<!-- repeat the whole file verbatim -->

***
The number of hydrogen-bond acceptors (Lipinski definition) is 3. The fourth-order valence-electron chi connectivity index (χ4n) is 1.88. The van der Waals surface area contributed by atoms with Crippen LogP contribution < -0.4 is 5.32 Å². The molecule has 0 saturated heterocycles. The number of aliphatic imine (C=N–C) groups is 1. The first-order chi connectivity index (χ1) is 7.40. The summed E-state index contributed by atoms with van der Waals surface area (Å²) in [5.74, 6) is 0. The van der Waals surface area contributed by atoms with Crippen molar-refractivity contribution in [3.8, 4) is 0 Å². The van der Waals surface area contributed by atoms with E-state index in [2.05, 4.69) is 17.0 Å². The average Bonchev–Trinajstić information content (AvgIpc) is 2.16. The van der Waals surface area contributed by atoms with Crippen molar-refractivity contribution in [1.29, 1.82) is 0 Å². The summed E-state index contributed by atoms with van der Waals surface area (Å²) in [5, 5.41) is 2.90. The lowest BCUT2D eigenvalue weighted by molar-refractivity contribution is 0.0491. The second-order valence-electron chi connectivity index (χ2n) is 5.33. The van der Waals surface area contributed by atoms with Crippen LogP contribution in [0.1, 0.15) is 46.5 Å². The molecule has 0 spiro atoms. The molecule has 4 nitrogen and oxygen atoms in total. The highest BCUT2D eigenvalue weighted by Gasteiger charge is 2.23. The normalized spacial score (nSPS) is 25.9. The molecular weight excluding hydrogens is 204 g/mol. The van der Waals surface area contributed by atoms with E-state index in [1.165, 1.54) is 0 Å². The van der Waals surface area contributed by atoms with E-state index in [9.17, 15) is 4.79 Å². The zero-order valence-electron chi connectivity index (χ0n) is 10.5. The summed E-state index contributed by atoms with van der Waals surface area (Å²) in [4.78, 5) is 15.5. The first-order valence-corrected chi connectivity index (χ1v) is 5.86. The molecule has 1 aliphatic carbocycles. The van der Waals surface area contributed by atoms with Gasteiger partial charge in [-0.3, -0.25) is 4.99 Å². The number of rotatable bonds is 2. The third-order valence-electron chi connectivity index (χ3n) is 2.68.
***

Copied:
The number of hydrogen-bond acceptors (Lipinski definition) is 3. The fourth-order valence-electron chi connectivity index (χ4n) is 1.88. The van der Waals surface area contributed by atoms with Crippen LogP contribution < -0.4 is 5.32 Å². The molecule has 0 saturated heterocycles. The number of aliphatic imine (C=N–C) groups is 1. The first-order chi connectivity index (χ1) is 7.40. The summed E-state index contributed by atoms with van der Waals surface area (Å²) in [5.74, 6) is 0. The van der Waals surface area contributed by atoms with Crippen molar-refractivity contribution in [3.8, 4) is 0 Å². The van der Waals surface area contributed by atoms with E-state index in [2.05, 4.69) is 17.0 Å². The average Bonchev–Trinajstić information content (AvgIpc) is 2.16. The van der Waals surface area contributed by atoms with Crippen molar-refractivity contribution in [1.29, 1.82) is 0 Å². The summed E-state index contributed by atoms with van der Waals surface area (Å²) in [5, 5.41) is 2.90. The lowest BCUT2D eigenvalue weighted by molar-refractivity contribution is 0.0491. The second-order valence-electron chi connectivity index (χ2n) is 5.33. The van der Waals surface area contributed by atoms with Crippen LogP contribution in [0.1, 0.15) is 46.5 Å². The molecule has 0 spiro atoms. The molecule has 4 nitrogen and oxygen atoms in total. The highest BCUT2D eigenvalue weighted by Gasteiger charge is 2.23. The normalized spacial score (nSPS) is 25.9. The molecular weight excluding hydrogens is 204 g/mol. The van der Waals surface area contributed by atoms with E-state index in [1.165, 1.54) is 0 Å². The van der Waals surface area contributed by atoms with E-state index in [9.17, 15) is 4.79 Å². The zero-order valence-electron chi connectivity index (χ0n) is 10.5. The summed E-state index contributed by atoms with van der Waals surface area (Å²) in [4.78, 5) is 15.5. The first-order valence-corrected chi connectivity index (χ1v) is 5.86. The molecule has 1 aliphatic carbocycles. The van der Waals surface area contributed by atoms with Gasteiger partial charge in [-0.3, -0.25) is 4.99 Å². The number of rotatable bonds is 2. The third-order valence-electron chi connectivity index (χ3n) is 2.68.